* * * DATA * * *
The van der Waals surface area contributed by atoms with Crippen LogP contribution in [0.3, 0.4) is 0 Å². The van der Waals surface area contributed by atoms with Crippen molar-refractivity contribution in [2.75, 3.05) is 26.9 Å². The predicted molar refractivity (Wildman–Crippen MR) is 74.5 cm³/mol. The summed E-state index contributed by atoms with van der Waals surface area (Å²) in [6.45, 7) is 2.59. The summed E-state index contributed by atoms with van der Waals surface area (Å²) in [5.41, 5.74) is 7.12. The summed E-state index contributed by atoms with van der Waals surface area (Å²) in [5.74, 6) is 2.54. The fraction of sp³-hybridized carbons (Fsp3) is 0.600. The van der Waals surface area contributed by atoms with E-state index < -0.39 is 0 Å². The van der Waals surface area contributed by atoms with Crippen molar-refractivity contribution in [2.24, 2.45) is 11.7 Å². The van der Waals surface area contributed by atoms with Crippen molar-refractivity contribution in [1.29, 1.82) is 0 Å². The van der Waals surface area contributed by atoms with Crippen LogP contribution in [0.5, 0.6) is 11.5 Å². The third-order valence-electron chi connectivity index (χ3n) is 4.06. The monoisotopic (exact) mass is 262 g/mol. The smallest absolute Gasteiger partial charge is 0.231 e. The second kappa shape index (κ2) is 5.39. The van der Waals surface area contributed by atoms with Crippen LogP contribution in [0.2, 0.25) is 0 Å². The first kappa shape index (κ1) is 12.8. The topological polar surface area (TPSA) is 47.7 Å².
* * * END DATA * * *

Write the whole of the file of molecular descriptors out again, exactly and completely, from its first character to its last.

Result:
The van der Waals surface area contributed by atoms with Crippen LogP contribution in [0.3, 0.4) is 0 Å². The van der Waals surface area contributed by atoms with Crippen molar-refractivity contribution in [2.75, 3.05) is 26.9 Å². The predicted molar refractivity (Wildman–Crippen MR) is 74.5 cm³/mol. The summed E-state index contributed by atoms with van der Waals surface area (Å²) in [6.45, 7) is 2.59. The summed E-state index contributed by atoms with van der Waals surface area (Å²) in [5.41, 5.74) is 7.12. The summed E-state index contributed by atoms with van der Waals surface area (Å²) in [5.74, 6) is 2.54. The fraction of sp³-hybridized carbons (Fsp3) is 0.600. The van der Waals surface area contributed by atoms with E-state index < -0.39 is 0 Å². The van der Waals surface area contributed by atoms with Crippen molar-refractivity contribution in [2.24, 2.45) is 11.7 Å². The van der Waals surface area contributed by atoms with Crippen molar-refractivity contribution in [1.29, 1.82) is 0 Å². The van der Waals surface area contributed by atoms with Crippen LogP contribution in [0.5, 0.6) is 11.5 Å². The third-order valence-electron chi connectivity index (χ3n) is 4.06. The monoisotopic (exact) mass is 262 g/mol. The smallest absolute Gasteiger partial charge is 0.231 e. The second kappa shape index (κ2) is 5.39. The van der Waals surface area contributed by atoms with Crippen LogP contribution in [0.2, 0.25) is 0 Å². The first kappa shape index (κ1) is 12.8. The topological polar surface area (TPSA) is 47.7 Å².